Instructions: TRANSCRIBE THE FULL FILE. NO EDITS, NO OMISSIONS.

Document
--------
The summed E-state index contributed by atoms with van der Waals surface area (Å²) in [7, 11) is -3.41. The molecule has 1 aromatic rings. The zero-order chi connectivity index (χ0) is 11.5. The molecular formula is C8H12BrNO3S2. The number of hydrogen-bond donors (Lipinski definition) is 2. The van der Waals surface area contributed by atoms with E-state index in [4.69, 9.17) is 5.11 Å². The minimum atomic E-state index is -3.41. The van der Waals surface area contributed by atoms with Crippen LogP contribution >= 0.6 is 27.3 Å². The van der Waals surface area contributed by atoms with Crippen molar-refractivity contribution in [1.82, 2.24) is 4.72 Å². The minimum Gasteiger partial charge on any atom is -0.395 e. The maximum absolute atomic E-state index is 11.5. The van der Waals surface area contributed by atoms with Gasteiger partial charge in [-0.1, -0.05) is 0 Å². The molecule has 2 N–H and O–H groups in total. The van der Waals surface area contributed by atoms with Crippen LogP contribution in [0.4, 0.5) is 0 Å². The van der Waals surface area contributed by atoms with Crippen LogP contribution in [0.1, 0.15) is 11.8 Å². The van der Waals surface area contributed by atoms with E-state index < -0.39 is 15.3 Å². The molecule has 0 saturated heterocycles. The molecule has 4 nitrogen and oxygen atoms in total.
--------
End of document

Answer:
The summed E-state index contributed by atoms with van der Waals surface area (Å²) in [7, 11) is -3.41. The molecule has 1 aromatic rings. The zero-order chi connectivity index (χ0) is 11.5. The molecular formula is C8H12BrNO3S2. The number of hydrogen-bond donors (Lipinski definition) is 2. The van der Waals surface area contributed by atoms with E-state index in [4.69, 9.17) is 5.11 Å². The minimum atomic E-state index is -3.41. The van der Waals surface area contributed by atoms with Crippen LogP contribution >= 0.6 is 27.3 Å². The van der Waals surface area contributed by atoms with Crippen molar-refractivity contribution in [1.82, 2.24) is 4.72 Å². The minimum Gasteiger partial charge on any atom is -0.395 e. The maximum absolute atomic E-state index is 11.5. The van der Waals surface area contributed by atoms with Gasteiger partial charge in [-0.1, -0.05) is 0 Å². The molecule has 2 N–H and O–H groups in total. The van der Waals surface area contributed by atoms with Crippen LogP contribution in [0.4, 0.5) is 0 Å². The van der Waals surface area contributed by atoms with Crippen LogP contribution in [0.1, 0.15) is 11.8 Å². The van der Waals surface area contributed by atoms with E-state index < -0.39 is 15.3 Å². The molecule has 0 saturated heterocycles. The molecule has 4 nitrogen and oxygen atoms in total.